Sue Peabody, Meyer Distinguished Professor of Liberal Arts and History at Washington State University Vancouver, has published the first full-length biography tracing slavery in the Indian Ocean region. “Madeleine’s Children: Family, Freedom, Secrets, and Lies in France’s Indian Ocean Colonies” was published by Oxford University Press. It is her seventh book.

A detailed family saga set against the broader context of South Asian slavery, plantation life, Parisian society and French colonization, “Madeleine’s Children” traces the multigenerational biography of a slave family and the legal battles pursued by Madeleine’s son Furcy—a slave who fought for his freedom in court for 25 years and finally won. It uncovers intimate relationships and legal disputes between slaves and free people in the Indian Ocean that have been hidden for two centuries.

Peabody is one of the world’s leading authorities on slavery in the French Empire. The research took her to France, England and the Indian Ocean islands of La Reunion and Mauritius. One reviewer calls the work “both biography and global history at their very best.”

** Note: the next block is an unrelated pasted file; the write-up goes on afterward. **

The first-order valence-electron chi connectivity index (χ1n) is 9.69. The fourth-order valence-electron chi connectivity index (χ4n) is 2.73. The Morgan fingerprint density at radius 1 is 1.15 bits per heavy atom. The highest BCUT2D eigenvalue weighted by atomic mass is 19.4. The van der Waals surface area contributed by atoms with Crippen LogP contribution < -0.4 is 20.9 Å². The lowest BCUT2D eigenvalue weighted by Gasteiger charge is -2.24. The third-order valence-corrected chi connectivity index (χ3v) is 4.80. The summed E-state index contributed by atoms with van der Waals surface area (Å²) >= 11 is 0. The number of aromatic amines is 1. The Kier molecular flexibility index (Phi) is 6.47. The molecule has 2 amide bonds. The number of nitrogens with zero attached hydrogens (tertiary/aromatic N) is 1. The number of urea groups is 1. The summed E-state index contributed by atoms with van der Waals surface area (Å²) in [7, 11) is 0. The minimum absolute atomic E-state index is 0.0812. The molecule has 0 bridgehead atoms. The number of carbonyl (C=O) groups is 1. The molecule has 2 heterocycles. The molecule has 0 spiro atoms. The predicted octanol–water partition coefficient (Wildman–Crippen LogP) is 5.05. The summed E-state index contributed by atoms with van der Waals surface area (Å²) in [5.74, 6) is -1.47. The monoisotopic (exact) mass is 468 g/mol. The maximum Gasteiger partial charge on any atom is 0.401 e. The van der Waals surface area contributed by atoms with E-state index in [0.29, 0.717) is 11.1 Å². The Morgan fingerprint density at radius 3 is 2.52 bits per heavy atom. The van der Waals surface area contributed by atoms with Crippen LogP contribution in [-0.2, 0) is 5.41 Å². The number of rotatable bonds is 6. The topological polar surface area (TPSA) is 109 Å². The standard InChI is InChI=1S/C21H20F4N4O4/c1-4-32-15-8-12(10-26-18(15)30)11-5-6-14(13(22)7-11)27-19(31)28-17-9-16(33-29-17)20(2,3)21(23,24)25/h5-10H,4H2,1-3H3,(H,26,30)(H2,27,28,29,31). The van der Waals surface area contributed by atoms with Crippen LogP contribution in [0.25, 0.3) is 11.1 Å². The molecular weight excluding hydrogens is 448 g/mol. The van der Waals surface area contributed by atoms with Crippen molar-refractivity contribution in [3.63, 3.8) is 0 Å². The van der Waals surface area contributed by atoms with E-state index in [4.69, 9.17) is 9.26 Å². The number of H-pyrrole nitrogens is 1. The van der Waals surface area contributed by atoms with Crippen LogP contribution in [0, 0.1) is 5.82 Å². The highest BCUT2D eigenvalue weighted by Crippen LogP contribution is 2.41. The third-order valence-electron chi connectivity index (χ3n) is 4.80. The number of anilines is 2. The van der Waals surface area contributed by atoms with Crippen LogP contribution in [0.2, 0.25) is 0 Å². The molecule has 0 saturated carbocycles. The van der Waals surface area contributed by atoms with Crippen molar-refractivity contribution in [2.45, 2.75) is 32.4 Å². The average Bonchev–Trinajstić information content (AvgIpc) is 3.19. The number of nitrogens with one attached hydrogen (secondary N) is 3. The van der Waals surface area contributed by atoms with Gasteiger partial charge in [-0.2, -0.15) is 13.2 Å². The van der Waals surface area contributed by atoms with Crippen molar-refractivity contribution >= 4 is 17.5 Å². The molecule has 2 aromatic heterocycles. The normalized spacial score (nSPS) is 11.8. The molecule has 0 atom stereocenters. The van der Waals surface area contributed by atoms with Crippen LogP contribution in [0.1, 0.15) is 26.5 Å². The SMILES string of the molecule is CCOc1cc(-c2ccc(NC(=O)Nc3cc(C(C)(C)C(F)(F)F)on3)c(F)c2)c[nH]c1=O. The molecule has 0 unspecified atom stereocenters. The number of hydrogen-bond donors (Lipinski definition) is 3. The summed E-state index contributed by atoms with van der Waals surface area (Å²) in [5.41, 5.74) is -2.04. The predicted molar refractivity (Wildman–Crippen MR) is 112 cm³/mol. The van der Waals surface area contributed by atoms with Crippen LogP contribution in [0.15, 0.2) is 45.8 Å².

“Drawing on thousands of pages of archival and legal documents to reconstruct [the subjects’] lives with astonishing detail, Peabody presents us with the first biographical narrative of slaves held by French citizens and in the process illuminates the internal architectures of slavery and freedom in France’s Indian Ocean colonies,” said another reviewer, Pier M. Larson of Johns Hopkins University.